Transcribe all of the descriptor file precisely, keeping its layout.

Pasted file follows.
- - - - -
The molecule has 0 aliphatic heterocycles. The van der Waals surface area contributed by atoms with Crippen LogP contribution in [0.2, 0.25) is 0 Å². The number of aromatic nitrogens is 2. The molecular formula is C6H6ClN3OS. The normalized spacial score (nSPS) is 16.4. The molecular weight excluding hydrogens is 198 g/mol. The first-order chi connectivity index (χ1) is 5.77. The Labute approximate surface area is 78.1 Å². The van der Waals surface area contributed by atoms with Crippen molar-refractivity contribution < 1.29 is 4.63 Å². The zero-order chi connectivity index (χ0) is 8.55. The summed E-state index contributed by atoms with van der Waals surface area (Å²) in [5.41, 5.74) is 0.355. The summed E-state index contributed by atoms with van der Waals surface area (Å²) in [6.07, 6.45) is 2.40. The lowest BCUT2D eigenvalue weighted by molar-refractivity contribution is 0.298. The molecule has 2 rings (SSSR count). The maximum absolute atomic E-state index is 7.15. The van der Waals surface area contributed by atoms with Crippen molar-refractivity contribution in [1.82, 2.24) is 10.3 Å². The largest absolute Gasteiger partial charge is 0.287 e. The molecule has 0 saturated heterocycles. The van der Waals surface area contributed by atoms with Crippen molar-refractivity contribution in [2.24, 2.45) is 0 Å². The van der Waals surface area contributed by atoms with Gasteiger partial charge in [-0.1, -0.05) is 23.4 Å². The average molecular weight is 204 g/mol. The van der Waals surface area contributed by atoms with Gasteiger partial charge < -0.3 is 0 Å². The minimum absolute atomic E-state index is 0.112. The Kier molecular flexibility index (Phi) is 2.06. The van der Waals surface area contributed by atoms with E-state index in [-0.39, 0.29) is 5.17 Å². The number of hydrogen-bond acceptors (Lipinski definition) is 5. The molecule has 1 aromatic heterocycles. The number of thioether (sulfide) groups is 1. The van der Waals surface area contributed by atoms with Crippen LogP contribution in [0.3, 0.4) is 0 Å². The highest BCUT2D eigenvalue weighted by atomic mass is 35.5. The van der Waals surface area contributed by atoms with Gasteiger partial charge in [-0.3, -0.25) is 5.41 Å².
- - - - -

The molecule has 0 aliphatic heterocycles. The van der Waals surface area contributed by atoms with Crippen LogP contribution in [0.2, 0.25) is 0 Å². The number of aromatic nitrogens is 2. The molecular formula is C6H6ClN3OS. The normalized spacial score (nSPS) is 16.4. The molecular weight excluding hydrogens is 198 g/mol. The first-order chi connectivity index (χ1) is 5.77. The Labute approximate surface area is 78.1 Å². The van der Waals surface area contributed by atoms with Crippen molar-refractivity contribution < 1.29 is 4.63 Å². The zero-order chi connectivity index (χ0) is 8.55. The summed E-state index contributed by atoms with van der Waals surface area (Å²) in [5.41, 5.74) is 0.355. The summed E-state index contributed by atoms with van der Waals surface area (Å²) in [6.07, 6.45) is 2.40. The lowest BCUT2D eigenvalue weighted by molar-refractivity contribution is 0.298. The molecule has 2 rings (SSSR count). The maximum absolute atomic E-state index is 7.15. The van der Waals surface area contributed by atoms with Crippen molar-refractivity contribution in [1.82, 2.24) is 10.3 Å². The largest absolute Gasteiger partial charge is 0.287 e. The molecule has 0 saturated heterocycles. The van der Waals surface area contributed by atoms with Crippen molar-refractivity contribution in [2.24, 2.45) is 0 Å². The van der Waals surface area contributed by atoms with Gasteiger partial charge in [-0.1, -0.05) is 23.4 Å². The average molecular weight is 204 g/mol. The van der Waals surface area contributed by atoms with Gasteiger partial charge < -0.3 is 0 Å². The minimum absolute atomic E-state index is 0.112. The Kier molecular flexibility index (Phi) is 2.06. The van der Waals surface area contributed by atoms with E-state index in [-0.39, 0.29) is 5.17 Å². The number of hydrogen-bond acceptors (Lipinski definition) is 5. The molecule has 1 aromatic heterocycles. The number of thioether (sulfide) groups is 1. The van der Waals surface area contributed by atoms with Crippen LogP contribution in [0.3, 0.4) is 0 Å². The highest BCUT2D eigenvalue weighted by atomic mass is 35.5. The van der Waals surface area contributed by atoms with Gasteiger partial charge in [-0.3, -0.25) is 5.41 Å².